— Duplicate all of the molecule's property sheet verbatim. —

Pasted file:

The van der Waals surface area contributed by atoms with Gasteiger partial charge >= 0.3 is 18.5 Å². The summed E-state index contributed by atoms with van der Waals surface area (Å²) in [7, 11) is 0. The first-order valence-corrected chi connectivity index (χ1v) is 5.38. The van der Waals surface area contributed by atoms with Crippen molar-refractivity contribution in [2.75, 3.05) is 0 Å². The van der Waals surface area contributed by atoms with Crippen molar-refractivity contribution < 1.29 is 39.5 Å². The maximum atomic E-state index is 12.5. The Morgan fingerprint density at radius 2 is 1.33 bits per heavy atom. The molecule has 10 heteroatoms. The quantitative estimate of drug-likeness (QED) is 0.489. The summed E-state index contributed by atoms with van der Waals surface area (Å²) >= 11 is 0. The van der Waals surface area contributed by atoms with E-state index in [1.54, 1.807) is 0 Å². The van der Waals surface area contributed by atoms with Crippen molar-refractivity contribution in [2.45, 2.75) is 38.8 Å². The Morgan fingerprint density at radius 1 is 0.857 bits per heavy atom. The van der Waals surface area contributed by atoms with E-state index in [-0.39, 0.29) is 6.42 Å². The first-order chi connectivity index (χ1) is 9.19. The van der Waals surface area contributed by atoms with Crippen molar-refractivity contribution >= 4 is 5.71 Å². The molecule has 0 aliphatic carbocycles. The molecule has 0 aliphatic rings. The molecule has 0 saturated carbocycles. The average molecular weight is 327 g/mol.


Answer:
The van der Waals surface area contributed by atoms with Gasteiger partial charge >= 0.3 is 18.5 Å². The summed E-state index contributed by atoms with van der Waals surface area (Å²) in [7, 11) is 0. The first-order valence-corrected chi connectivity index (χ1v) is 5.38. The van der Waals surface area contributed by atoms with Crippen molar-refractivity contribution in [2.75, 3.05) is 0 Å². The van der Waals surface area contributed by atoms with Crippen molar-refractivity contribution < 1.29 is 39.5 Å². The maximum atomic E-state index is 12.5. The Morgan fingerprint density at radius 2 is 1.33 bits per heavy atom. The molecule has 10 heteroatoms. The quantitative estimate of drug-likeness (QED) is 0.489. The summed E-state index contributed by atoms with van der Waals surface area (Å²) >= 11 is 0. The van der Waals surface area contributed by atoms with E-state index in [1.54, 1.807) is 0 Å². The van der Waals surface area contributed by atoms with Crippen molar-refractivity contribution in [2.45, 2.75) is 38.8 Å². The Morgan fingerprint density at radius 1 is 0.857 bits per heavy atom. The van der Waals surface area contributed by atoms with E-state index in [-0.39, 0.29) is 6.42 Å². The first-order chi connectivity index (χ1) is 9.19. The van der Waals surface area contributed by atoms with Crippen molar-refractivity contribution >= 4 is 5.71 Å². The molecule has 0 aliphatic carbocycles. The molecule has 0 aliphatic rings. The molecule has 0 saturated carbocycles. The average molecular weight is 327 g/mol.